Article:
In the end, I settled for putting the fallen garments on the airer in a somewhat higgledy-piggledy fashion. It really looked like someone had rummaged through all the clothes, and then put them back. But I can’t say anything. I can’t go round, or catch them in the garden, and say “Hi, so, erm, I didn’t have a good old rummage through your washing. Your, erm, your airer had fallen over somewhat inexplicably as there was no wind or anything and, erm, all your clothes were, erm, in our garden.” I can’t say that because there’s a chance that they’ll not have noticed (it’s a slim one, I’ll be honest) but also there’s a chance that they’ll just think it must have fallen over and someone’s picked it up. While that’s great that they’ve worked it out, if the next door neighbour goes round and says that he didn’t rummage through their washing they’re going to have doubts. After all, why admit to something you haven’t done unless you’re trying to cover up for doing it in the first place.

The other problem is that they catch me while I’m outside and say something about the airer, maybe enquiring if it fell over or something and I’d say “yes, yes it did fall over.” That, again, would be great except that I know that my brain would cause my mouth to go “I didn’t rummage through your clothes!” in a kind of blurty way and I’d have to run away and hide.

Possibly never to go out of the house while they’re outside ever again.

The Fast and The Furious

So, we’ve been to the cinema tonight to see The Fast and The Furious 5 and, I have to say, it was a pretty good rollicking film. There was so much testosterone flying around when Vin Diesel and The Rock had a bit of a scrap that my existing chest hair has grown hair.

We arrived at the cinema at about ten to six, there was a showing of the film at half five. When it was my turn to be served, I asked for two tickets to see Fast and Furious at half past six. Half past six. The words definately left my mouth. The half five showing wasn’t even on the board when I bought the tickets. To be honest, I should have been suspicious when the woman selling me the tickets asked if I wanted adult tickets. Anyway, she gave us tickets for the half five showing which was nice of her, and required us to go back to the ticket desk and talk to a very nice man called Andrew (favourite movie: Twilight – I didn’t ask, it was on his badge) to change the tickets.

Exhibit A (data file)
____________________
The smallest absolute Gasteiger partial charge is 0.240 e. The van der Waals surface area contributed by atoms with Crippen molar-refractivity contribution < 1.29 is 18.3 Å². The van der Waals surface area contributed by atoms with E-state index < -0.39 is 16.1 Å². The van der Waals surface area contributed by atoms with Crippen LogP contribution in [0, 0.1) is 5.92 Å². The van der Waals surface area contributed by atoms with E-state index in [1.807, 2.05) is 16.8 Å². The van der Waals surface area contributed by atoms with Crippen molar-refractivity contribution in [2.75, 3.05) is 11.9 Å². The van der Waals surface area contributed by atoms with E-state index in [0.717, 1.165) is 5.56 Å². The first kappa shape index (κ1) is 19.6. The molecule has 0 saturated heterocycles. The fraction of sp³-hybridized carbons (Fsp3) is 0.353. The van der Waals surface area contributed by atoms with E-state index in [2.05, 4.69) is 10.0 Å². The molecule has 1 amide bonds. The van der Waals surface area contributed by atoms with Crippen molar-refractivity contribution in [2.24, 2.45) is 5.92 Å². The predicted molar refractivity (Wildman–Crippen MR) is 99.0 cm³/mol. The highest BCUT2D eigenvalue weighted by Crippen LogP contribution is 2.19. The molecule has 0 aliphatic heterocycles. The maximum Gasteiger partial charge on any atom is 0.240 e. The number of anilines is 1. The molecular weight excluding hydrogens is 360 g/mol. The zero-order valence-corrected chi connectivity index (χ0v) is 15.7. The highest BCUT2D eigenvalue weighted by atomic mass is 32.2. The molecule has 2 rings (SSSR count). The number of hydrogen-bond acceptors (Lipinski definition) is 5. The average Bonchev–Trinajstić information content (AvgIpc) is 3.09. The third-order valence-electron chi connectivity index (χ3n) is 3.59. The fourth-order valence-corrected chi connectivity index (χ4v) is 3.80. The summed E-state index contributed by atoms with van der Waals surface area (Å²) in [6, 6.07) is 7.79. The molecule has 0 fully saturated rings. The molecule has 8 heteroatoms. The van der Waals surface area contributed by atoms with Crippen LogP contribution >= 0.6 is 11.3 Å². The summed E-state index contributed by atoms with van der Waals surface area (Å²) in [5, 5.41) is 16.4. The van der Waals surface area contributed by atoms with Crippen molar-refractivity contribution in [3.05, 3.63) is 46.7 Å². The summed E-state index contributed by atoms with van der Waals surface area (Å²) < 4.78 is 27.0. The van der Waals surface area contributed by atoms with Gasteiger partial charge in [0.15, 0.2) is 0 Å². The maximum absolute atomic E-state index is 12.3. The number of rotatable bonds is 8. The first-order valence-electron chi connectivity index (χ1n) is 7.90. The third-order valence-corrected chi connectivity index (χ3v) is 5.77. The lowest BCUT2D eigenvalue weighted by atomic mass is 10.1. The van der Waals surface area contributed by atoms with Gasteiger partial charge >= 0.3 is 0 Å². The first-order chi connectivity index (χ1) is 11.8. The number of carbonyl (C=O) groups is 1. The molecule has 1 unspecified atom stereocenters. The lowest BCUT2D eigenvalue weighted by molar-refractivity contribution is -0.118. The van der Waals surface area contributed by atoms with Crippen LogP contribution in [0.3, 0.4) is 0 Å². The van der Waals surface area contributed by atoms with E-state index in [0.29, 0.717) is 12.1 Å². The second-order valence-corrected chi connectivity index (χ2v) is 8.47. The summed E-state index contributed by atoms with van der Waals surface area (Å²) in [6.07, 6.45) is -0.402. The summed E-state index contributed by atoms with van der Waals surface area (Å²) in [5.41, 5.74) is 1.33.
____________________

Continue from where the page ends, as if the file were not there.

“Oh it’s a card payment. We’ll need to do a refund to your card.”
“Can’t you just, you know, write the new screen and time on the ticket and we can just use them,” says Carole, ever open to an opportunity to chat to a fellow Twilight fan.
A short radio call later and yes, apparently you can just alter your cinema tickets with a biro to be whichever showing you want.
“I’m signing this though,” said Andrew “You can’t just change it, you see.”
We all laughed like the end of a sitcom before the credits rolled, he handed over the tickets and we headed off. As we did so he just looked at us and said, in an insanely camp voice, “naughty!”

The film was really enjoyable and sent Carole into a bit of an overload – Vin Diesel, The Rock and Paul Walker all apparently floating her boat. I tell you, I was a shoe-in to be going out with her if that’s the only competition I’m up against. The film also brought back a load of characters from earlier films – including Han, who died in Tokyo Drift (sorry sweetie, spoilers!) but, it turns out, Tokyo Drift hasn’t actually happened yet as far as the film’s chronology goes – despite the fact that it was two films ago now. This was something which was explained away in this film with a couple of throw away lines towards the end, after you’ve spent the whole thing thinking “I’ve seen you die”.

 But before the film, and just after the trailers was an awesome little treat. We got an Odeon exclusive, a scene from the upcoming film Brides Maids. Now, this was one of the funniest five minutes I’ve ever seen and Carole was roaring. We were both laughing so much we were crying. On the subject of excellent short things before films, Cars 2 has a Toy Story short at the beginning of it where Woody, Buzz and the gang recreate a Hawaiian island for Barbie and Ken after their holiday is cancelled. Should be awesome.

Then we made a fatal mistake. We went to Asda. If nothing else, it reaffirmed the reasons we do an online shop. We bought far more than we intended to and spent a good while having an argument with the self-checkout.

“Please place the item in the bagging area”
“The item is in the bagging area!”
“Please place the item in the bagging area or press Skip Bagging”
“The item is in the bagging area. I don’t want to skip the bag. I have put the item in the bag.”
“Please place the item…”
“I f***ing hate coming to the supermarket.”

You’re nicked

As a follow on from this blog, I’ve started pulling together things I’ve written in the past to build up a bit of a portfolio and, in some cases, to rework things with the benefit of a fresh eye.

When I was at school I invented a load of characters called The Fluffs. I had, at one point, a ridiculous number of these things covering as many jobs as you could imagine, as well as more obscure (but at the time relevant) ones – there was, for example, a Terminator Fluff. I kid you not.